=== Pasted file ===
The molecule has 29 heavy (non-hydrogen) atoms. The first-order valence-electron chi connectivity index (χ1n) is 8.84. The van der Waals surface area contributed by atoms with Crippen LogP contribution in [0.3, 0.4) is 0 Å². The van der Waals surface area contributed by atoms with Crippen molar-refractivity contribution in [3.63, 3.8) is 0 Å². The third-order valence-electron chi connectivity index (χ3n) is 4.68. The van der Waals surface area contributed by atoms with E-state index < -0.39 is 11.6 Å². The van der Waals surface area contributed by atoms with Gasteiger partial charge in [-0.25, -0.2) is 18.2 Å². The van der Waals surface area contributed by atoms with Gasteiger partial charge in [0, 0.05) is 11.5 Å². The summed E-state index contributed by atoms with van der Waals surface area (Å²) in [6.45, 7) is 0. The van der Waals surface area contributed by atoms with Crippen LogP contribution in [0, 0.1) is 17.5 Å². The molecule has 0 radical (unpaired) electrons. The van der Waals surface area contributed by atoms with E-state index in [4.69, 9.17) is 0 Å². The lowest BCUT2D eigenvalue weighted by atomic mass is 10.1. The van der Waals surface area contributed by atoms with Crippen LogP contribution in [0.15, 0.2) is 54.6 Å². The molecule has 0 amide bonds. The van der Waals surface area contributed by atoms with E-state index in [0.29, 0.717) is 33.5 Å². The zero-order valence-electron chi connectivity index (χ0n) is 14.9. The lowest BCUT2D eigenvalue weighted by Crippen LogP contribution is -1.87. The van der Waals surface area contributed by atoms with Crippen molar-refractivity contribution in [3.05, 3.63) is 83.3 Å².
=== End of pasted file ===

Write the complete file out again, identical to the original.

The molecule has 29 heavy (non-hydrogen) atoms. The first-order valence-electron chi connectivity index (χ1n) is 8.84. The van der Waals surface area contributed by atoms with Crippen LogP contribution in [0.3, 0.4) is 0 Å². The van der Waals surface area contributed by atoms with Crippen molar-refractivity contribution in [3.63, 3.8) is 0 Å². The third-order valence-electron chi connectivity index (χ3n) is 4.68. The van der Waals surface area contributed by atoms with E-state index < -0.39 is 11.6 Å². The van der Waals surface area contributed by atoms with Gasteiger partial charge in [-0.25, -0.2) is 18.2 Å². The van der Waals surface area contributed by atoms with Gasteiger partial charge in [0, 0.05) is 11.5 Å². The summed E-state index contributed by atoms with van der Waals surface area (Å²) in [6.45, 7) is 0. The van der Waals surface area contributed by atoms with Crippen LogP contribution in [0, 0.1) is 17.5 Å². The molecule has 0 radical (unpaired) electrons. The van der Waals surface area contributed by atoms with E-state index in [4.69, 9.17) is 0 Å². The lowest BCUT2D eigenvalue weighted by atomic mass is 10.1. The van der Waals surface area contributed by atoms with Crippen LogP contribution in [0.15, 0.2) is 54.6 Å². The molecule has 0 amide bonds. The van der Waals surface area contributed by atoms with E-state index in [0.29, 0.717) is 33.5 Å². The zero-order valence-electron chi connectivity index (χ0n) is 14.9. The lowest BCUT2D eigenvalue weighted by Crippen LogP contribution is -1.87. The van der Waals surface area contributed by atoms with Crippen molar-refractivity contribution in [3.05, 3.63) is 83.3 Å².